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Surviving the Culture of Now

January 03, 2018
Dr. J.B. Hixson
Surviving the Culture of Now BLOG

Rest in the Lord, and wait patiently for Him; do not fret because of him who prospers in his way, because of the man who brings wicked schemes to pass. Cease from anger, and forsake wrath; do not fret—it only causes harm. (Psalm 37:7–8)

You’ve heard of the tyranny of the urgent?  These days an even bigger issue is the tyranny of the now.  With pervasive connectivity and cloud-based data, it has become almost impossible to unplug and simply do nothing.  And because of the constant clamor of seemingly inescapable technology, it is easy to become overwhelmed by the pressures and stresses of life.  The more demands there are on our attention, the more there is to be stressed about!

This has always been the case.  Distractions lead to anxiety.  Focus leads to peace.  King David certainly knew this.  He had plenty to distract Him from his task of leading God’s nation.  He faced enemies from within, enemies from without, pressure to provide for his own people, personal demons, and more. There were plenty of things to raise David’s blood pressure. In Psalm 37 David reminds us how to survive the distractions of the now and replace them with steadfast confidence in the One who transcends time.

The principles in Psalm 37 have never been more timely.  How can we overcome the rings, tweets, beeps, buzzes, chimes, vibrations, notifications, alerts, and blinking lights that demand our attention right now? To understand David’s thoughts in Psalm 37, we need to go back to Psalm 36, which was also written by David.  Psalm 36 is a Lament Psalm.  It expresses distress or sorrow over some issue, and asks for divine help. In Psalm 36, David addresses the wickedness of evil people and pleads with God to intervene.  His description of the wicked is apt: “there is no fear of God before his eyes.”  (Psalm 36:1)

Psalm 37 advances the thought of Psalm 36.   Psalm 37 is a Wisdom Psalm.  It emphasizes themes like right living and the contrast between the righteous and the wicked.  In Psalm 37, David urges the righteous not to let the apparent good fortune of the wicked upset them, but to continue to trust in God’s ultimate justice.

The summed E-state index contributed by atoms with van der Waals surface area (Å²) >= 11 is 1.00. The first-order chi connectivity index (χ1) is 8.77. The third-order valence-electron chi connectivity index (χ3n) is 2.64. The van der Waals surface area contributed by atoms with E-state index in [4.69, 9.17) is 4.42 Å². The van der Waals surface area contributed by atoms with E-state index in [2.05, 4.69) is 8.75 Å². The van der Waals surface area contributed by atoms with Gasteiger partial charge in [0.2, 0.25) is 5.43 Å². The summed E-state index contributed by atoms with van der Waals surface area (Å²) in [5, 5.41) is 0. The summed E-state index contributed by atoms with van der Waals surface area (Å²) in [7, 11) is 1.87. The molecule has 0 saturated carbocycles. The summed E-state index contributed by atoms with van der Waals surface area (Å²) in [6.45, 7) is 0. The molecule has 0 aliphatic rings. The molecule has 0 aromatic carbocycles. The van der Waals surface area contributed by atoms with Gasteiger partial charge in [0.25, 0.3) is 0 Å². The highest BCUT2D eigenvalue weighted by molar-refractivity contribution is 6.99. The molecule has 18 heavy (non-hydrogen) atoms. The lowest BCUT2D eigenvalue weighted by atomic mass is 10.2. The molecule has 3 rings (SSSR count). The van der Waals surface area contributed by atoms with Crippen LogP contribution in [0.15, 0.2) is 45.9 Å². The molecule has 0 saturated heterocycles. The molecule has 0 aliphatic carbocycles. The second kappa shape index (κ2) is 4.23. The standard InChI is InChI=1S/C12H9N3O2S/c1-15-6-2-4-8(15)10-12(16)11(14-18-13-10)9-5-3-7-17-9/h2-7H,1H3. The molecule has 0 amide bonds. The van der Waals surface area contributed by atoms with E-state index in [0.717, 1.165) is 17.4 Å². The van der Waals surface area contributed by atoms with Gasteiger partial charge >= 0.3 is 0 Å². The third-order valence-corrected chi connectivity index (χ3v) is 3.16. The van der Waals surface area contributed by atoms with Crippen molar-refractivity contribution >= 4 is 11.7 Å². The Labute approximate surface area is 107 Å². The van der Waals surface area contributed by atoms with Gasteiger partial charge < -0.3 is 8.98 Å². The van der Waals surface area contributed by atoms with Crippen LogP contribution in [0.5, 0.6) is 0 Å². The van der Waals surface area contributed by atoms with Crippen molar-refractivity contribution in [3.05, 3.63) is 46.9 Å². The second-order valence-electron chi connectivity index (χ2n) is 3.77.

In Psalm 37:7, David encourages us to “rest in the Lord.”  The Hebrew word “rest” means “to be quiet.”  It is the same word that David uses in Psalm 62:5 when he says, “My soul, wait silently for God alone, for my expectation is from Him.”  It is tough to “wait silently” when our smart phones are constantly demanding our attention right now.

Although smart phones appeared on the landscape of human history only recently, the problem of distractions is nothing new.  Even the disciples of Jesus, who knew nothing of technology, were prone to miss the voice of the Lord amidst the pressures and diversions of the Greco-Roman culture.  On one occasion, God the Father had to literally interrupt Peter while he was talking to get him to listen to Jesus.  It’s a fascinating scene.  Take time to read about it in Matthew 17.

I find it interesting that only twice in the New Testament does God the Father speak directly and audibly from heaven to earth.  And both times He says the same thing: “This is my beloved Son in Whom I am well pleased.”  But the second time God makes this statement, He adds two very interesting words: “Hear Him!” (Matthew 17:5)  This is because Peter was so busy talking, that he missed the presence of the Lord.  Wow!  Think of that…God had to literally interrupt the first Church leader in order to get a word in edgewise!  I guess some things never change.

The rings, tweets, beeps, buzzes, chimes, vibrations, notifications, alerts, and blinking lights that demand our attention right now are definitely a distraction.  And they certainly do not have a calming effect.  Indeed, usually they stress us out.  So what’s the solution? How can we survive this culture of now?

King David was spot on when he said that we need to “wait silently” for the Lord.  For David, perhaps that meant setting aside his harp; for Peter it meant holding his tongue; for us…maybe it means turning off our smart phones.  When we wait silently for the Lord, it changes our focus.  Instead of looking down at a small, handheld device, we can look up and turn our attention to the Lord.  With this new perspective, suddenly, all of our problems begin to look very small.

This is why David goes on to say, “Do not fret.” (Psalm 37:7) The word “fret” in Hebrew means “to become hot.”  It is a figure of speech that describes the process of “growing hot with anger.”  It is similar to the English idiom we use when we describe becoming angry as “making my blood boil” or “growing hot under the collar.” It’s true…when we get angry, we got hot.  Our blood pressure goes up.  That is why when we want someone to calm down we often say, “simmer down.”

Do you want fewer distractions and less stress in 2018?  Do you want to survive the tyranny of the now?  Wait silently on the Lord; simmer down; and set your mind on things above by staying in the Word of God.



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